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Indian mobile carriers lose millions of rupees on Internet shutdown

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NEW DELHI: Indian mobile operators are losing around 24.5 million rupees ($350,000) in revenue every hour they are forced to suspend Internet services on government orders to control protests against a new citizenship law, a top lobby group said.


Countrywide protests have raged for three weeks after India’s parliament passed legislation which gives minorities from neighbouring Pakistan, Afghanistan and Bangladesh a path to citizenship.


To quell protests, government has deployed thousands of police as well intermittently ordered mobile data shutdowns at a time people have used social media such as Instagram and TikTok to wage a parallel battle online. Such Internet suspensions have been criticised by Internet freedom activists.


On Friday, mobile Internet was ordered shut in at least 18 districts in northern Uttar Pradesh state, a telecoms industry source said.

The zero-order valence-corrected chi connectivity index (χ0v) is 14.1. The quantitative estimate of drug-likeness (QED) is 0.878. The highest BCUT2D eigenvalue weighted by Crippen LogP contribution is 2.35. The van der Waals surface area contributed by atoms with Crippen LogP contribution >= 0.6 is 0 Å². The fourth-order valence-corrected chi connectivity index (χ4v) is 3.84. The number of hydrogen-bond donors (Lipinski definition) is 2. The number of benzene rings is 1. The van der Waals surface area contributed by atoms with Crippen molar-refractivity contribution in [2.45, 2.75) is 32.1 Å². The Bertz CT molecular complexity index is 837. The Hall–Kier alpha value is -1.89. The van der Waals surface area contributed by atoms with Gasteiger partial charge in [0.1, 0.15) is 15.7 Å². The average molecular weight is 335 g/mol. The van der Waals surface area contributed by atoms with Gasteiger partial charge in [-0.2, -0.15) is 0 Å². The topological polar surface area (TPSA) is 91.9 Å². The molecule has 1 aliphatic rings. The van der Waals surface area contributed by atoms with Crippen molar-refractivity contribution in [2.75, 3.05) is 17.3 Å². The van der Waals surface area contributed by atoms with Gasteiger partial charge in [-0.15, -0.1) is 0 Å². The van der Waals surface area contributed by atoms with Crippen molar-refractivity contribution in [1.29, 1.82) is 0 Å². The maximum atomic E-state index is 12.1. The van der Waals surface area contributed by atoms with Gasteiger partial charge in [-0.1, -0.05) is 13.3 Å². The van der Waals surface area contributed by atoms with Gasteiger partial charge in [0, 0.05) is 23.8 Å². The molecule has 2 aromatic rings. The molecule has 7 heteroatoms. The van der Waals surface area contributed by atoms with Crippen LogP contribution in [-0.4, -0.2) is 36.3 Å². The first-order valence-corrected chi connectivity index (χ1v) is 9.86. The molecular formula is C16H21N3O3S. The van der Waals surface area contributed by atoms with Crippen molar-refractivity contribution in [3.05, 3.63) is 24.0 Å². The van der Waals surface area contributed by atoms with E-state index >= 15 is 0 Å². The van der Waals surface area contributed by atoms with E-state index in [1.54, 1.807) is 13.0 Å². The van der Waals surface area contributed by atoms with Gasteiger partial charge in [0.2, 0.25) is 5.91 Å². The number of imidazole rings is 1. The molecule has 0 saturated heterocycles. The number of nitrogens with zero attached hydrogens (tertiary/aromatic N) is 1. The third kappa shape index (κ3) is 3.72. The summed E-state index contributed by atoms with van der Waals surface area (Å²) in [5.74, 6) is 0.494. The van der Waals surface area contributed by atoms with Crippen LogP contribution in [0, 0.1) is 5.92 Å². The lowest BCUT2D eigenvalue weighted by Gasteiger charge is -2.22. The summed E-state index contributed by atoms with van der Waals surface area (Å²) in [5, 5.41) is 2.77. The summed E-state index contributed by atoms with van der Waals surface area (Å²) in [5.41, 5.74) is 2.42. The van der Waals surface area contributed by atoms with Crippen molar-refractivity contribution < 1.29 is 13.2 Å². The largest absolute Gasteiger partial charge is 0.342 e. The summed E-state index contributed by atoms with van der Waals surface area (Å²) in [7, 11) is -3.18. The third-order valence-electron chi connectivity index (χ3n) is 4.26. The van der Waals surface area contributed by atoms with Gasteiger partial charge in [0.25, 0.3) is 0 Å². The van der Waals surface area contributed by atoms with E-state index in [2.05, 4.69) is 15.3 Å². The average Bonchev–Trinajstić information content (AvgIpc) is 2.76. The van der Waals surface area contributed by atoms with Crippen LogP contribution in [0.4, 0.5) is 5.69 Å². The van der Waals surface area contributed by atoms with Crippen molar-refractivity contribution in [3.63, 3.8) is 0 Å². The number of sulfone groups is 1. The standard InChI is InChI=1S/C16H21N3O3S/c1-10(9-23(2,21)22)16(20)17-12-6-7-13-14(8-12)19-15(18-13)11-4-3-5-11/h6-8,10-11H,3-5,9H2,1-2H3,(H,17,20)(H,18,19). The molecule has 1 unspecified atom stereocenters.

A witness received a text message from an internet service provider announcing that home broadband services on the outskirts of capital New Delhi will be unavailable for 24 hours, till the morning of Dec 28.


Indians consume an average 9.8 gigabyte of data per month on their smartphones, the highest in the world, according to Swedish telecoms gearmaker Ericsson. The country is the biggest market by users for social media firm Facebook and its messenger WhatsApp.


Internet shutdowns should not be first course of action, said the Cellular Operators Association of India (COAI), which counts mobile carriers Bharti Airtel, Vodafone Idea and Reliance Industries’ Jio Infocomm as its members.


“We’ve highlighted the cost of these shutdowns,” COAI director general Rajan Mathews said. “According to our computation at the end of 2019, with the increase in online activities we believe the cost (of Internet shutdowns) is close to 24.5 million rupees for an hour of Internet shutdown.”


The revenue losses will pile on to the woes of India’s telecoms sector, bruised by a price war and saddled with a combined $13 billion in overdue payments following a Supreme Court ruling. — Reuters


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